Military Slang

Discussion in 'General' started by Drew5233, Aug 21, 2008.

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  1. son of a rat

    son of a rat Senior Member

    I still use 'Shufti' all the time, picked up from my grandad (c.40 years in the signals) & dad. Certainly seems to be a 'campaign' word brought back by the troops.

    As we are from Suffolk, Dad says Shufte (desert talk for a look) also Gringe instead of fox hole.
     
  2. wowtank

    wowtank Very Senior Member

    As we are from Suffolk, Dad says Shufte (desert talk for a look) also Gringe instead of fox hole.

    I would have said Shufte was a fairly common slag expression now.

    Interesting about Gringe Is it meant as a Trench Fox hole or where the animal lives?
     
  3. How about "up the Blue". Dad uses it when talking about North Africa. I think it maybe Australian in origin?

    He also uses words and phrases that seem to have been Army standard slang from India and passed down from older soldiers.

    Mel
     
  4. Wills

    Wills Very Senior Member

    Hanging on your chin strap - knackered - Chin Strapped
    The Green Maggot - sleeping bag - The Barnes Wallace! (Shaped like the bouncer)
    Dhobi Dust - washing powder
    Brag Rags first heard that from a regimental tailor - medal ribbons!
    Petrol Budgies - Rotary fan drivers (Army Air Corps)
    NAAFI - No Ambition And Fuck All Interest
    Boondook - the Gat - shooting stick'
    Irons - Fighting (Bayonet) Irons Scoff - KFS.
    Fish and Chip Mob - line regiment!

    Donkey Wallopers - Cavalry


    Scots Guards - Forage Cap - 'Jaggy Bonnet' Ammunition Boots - 'Tackety Boots'

    You could fill a book. many go way back in history and some are from recent conflicts, the 'lingo' we understand and know well tends to give the era we served in or last served in.
     
  5. Ron Goldstein

    Ron Goldstein WW2 Veteran WW2 Veteran Patron

    Of the two main units I was with in wartime, it was the 4th QOH that seemed to use the most military slang. I suppose it was because of the fact that of the two units it was the only one with a background that went way back and which included Indian service.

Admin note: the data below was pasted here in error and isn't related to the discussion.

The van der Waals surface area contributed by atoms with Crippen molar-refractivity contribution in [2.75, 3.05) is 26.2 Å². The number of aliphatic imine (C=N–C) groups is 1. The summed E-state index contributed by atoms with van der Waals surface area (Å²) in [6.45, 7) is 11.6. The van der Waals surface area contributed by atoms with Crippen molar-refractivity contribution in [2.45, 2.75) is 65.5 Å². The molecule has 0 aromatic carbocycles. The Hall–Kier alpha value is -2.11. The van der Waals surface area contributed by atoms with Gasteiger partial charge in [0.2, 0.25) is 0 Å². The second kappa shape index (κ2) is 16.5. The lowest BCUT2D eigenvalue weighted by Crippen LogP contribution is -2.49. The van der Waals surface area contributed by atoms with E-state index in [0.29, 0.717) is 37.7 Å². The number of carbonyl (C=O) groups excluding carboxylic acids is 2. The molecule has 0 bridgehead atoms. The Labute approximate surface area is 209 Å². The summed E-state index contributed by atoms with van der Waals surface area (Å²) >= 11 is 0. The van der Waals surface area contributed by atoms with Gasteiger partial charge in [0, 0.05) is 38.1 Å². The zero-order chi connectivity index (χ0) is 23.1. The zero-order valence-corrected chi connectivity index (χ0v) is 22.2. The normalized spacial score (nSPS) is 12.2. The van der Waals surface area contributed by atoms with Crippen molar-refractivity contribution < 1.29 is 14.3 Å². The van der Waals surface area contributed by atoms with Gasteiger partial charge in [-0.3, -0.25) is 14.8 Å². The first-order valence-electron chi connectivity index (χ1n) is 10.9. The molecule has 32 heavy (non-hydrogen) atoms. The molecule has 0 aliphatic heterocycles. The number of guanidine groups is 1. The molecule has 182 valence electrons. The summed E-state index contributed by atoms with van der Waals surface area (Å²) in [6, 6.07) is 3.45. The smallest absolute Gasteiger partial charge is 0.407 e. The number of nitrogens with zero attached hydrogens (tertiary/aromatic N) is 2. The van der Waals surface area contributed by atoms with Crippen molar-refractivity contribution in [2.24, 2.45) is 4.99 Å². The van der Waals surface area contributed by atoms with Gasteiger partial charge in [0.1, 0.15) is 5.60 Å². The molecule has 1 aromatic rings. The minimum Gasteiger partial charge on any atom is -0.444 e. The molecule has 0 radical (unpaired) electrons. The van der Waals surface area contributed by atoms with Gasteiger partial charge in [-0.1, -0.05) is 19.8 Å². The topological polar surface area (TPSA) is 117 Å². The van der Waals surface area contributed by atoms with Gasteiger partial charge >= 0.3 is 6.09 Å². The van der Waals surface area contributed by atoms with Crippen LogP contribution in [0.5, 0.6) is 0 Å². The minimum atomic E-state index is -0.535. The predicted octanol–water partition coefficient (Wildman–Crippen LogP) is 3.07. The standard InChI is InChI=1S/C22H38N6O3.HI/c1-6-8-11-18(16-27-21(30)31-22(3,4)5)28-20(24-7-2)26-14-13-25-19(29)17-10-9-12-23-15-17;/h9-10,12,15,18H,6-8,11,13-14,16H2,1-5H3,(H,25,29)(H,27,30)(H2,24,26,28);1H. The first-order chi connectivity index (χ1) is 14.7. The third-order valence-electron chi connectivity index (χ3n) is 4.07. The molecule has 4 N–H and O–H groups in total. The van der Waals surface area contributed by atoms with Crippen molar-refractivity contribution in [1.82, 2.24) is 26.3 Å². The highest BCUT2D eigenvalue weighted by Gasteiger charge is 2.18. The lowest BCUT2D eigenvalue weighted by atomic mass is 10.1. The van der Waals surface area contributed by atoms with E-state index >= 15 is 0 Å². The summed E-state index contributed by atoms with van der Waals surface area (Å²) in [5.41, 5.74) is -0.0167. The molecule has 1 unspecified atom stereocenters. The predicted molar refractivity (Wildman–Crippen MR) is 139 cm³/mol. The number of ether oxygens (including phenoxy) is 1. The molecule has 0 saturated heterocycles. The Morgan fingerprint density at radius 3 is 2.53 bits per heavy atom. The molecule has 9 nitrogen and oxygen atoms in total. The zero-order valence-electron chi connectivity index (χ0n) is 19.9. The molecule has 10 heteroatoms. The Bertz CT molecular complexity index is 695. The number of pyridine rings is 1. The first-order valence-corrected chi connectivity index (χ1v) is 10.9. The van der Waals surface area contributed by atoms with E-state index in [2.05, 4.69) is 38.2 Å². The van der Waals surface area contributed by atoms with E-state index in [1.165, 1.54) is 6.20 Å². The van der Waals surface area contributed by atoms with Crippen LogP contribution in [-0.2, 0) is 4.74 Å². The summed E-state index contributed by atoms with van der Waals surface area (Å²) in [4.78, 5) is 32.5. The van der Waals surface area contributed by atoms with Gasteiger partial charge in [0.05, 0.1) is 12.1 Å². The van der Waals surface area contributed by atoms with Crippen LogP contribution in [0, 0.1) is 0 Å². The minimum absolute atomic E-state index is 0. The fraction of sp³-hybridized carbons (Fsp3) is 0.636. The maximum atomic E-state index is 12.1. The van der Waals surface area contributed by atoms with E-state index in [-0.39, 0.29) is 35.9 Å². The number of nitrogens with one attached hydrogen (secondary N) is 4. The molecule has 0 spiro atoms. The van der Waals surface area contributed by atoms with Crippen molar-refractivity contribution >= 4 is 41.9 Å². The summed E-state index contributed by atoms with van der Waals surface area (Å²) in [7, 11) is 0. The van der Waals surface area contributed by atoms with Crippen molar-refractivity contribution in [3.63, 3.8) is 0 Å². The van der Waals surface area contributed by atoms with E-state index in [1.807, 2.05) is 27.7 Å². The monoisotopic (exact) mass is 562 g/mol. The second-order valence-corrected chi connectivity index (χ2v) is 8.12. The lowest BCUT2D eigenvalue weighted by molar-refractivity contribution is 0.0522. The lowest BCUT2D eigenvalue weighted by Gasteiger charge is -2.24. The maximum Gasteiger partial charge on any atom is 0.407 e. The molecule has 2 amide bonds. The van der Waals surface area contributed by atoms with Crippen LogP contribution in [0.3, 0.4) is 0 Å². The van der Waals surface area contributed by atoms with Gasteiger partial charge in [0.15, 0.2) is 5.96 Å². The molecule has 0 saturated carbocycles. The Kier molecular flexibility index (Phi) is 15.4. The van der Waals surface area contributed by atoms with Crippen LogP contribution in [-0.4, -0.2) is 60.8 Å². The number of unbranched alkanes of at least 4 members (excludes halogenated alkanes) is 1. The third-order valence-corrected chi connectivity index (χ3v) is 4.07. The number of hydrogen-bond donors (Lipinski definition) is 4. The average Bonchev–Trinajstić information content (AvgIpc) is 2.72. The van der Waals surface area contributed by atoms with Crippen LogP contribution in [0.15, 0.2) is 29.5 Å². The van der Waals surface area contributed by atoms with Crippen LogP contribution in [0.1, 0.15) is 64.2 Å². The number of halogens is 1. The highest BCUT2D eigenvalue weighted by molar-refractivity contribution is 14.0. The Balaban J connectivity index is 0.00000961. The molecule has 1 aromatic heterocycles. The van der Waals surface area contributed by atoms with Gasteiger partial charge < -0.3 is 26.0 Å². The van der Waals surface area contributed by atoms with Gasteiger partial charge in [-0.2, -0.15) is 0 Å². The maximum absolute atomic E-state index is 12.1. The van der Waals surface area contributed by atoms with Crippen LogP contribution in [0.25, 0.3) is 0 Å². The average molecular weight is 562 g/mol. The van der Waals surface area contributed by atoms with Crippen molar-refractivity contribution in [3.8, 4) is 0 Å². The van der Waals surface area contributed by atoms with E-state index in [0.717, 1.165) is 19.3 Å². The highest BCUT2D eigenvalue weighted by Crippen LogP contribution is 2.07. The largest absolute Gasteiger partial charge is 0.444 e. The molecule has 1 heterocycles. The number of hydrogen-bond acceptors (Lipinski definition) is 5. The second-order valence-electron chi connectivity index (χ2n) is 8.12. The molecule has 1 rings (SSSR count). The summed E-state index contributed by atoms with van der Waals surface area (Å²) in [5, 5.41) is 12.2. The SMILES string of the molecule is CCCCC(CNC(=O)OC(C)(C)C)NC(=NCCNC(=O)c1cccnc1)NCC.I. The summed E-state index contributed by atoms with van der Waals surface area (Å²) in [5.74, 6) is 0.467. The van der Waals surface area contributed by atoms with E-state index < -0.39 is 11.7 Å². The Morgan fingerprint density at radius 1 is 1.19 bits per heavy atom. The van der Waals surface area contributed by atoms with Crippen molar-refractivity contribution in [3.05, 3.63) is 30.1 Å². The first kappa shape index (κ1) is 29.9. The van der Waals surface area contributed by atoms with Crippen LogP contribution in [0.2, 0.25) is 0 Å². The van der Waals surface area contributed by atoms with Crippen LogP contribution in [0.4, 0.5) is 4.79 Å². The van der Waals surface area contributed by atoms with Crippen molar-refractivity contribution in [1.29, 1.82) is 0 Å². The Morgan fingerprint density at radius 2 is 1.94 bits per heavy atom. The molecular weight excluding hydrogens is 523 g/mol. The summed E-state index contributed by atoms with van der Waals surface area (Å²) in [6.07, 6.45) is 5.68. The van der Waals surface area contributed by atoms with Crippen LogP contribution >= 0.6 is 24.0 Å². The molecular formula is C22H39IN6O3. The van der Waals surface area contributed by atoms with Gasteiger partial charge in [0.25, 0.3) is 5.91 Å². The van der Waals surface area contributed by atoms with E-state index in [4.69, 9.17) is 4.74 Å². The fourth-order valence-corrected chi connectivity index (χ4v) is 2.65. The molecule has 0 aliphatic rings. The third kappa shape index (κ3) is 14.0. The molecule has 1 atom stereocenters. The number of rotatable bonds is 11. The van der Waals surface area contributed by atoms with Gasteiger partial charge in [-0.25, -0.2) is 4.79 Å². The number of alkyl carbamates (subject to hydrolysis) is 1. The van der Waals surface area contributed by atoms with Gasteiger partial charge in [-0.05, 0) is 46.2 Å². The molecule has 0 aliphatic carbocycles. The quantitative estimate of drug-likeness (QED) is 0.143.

Whatever the reason was everyone used slang with Indian/Arab connotations and Jildee was in common usage as was kwoys kateer (how much) and kidna bujee (what time is it)

    Ron
     
  6. red devil

    red devil Senior Member

    Bleeps - Royal Signals
    Tankies - Royal Tank Regiment
    Rag & Oil - RAOC
    Desk Jockey - Clerk
    Queers on Horseback - QOH (Ron please note!)
    Death or glory boys - 17.21 Lancers
    Mushrooms - kept in dark and fed on ****
    mucker - mate
    Shufte - lets have a look
    pad brat - child of
    sky pilot - padre

    Regarding hold fire - we used it to say STOP!! not wait until you're gun goes POP!
     
  7. Wills

    Wills Very Senior Member

    Queer Objects On Horseback - Queen's Own Oxford Hussars



    Tankies -'Spam in a can'
     
  8. Tom Canning

    Tom Canning WW2 Veteran WW2 Veteran

    Then there was always the "SWIRE SHUFTI" for a quick look followed by "JILDE"- to have a quick look at a beautiful "BINT"
    Cheers
     
  9. Pinhead

    Pinhead Stitch Monkey!

    Adding to the 'three square meals' post from ages ago...

    On the fiddle - the edge of the Naval square dinner plates was called the Fiddle. If your food spilled over on to this edge, you were said to be receiving more than your fair share and so, you were 'on the fiddle'.

    Now used to denote practices that aren't fair and un-deserved.

    Many terms have naval origins, so here's another...

    When you're asking to borrow something or be given something, such as " can I have a cigarette?", you're said to be "tapping someone up". This comes from the Naval term of 'tapping the Admiral' It's origin is thought to have come from the death of Lord Nelson. When he was killed, his body was put into a barrel of rum to preserve it until they could return to Britain. On the journey home, the sailors were sneakily openin gthe tap on the barrel and stealing tots of rum to drink and were said to be 'tapping the Admiral'.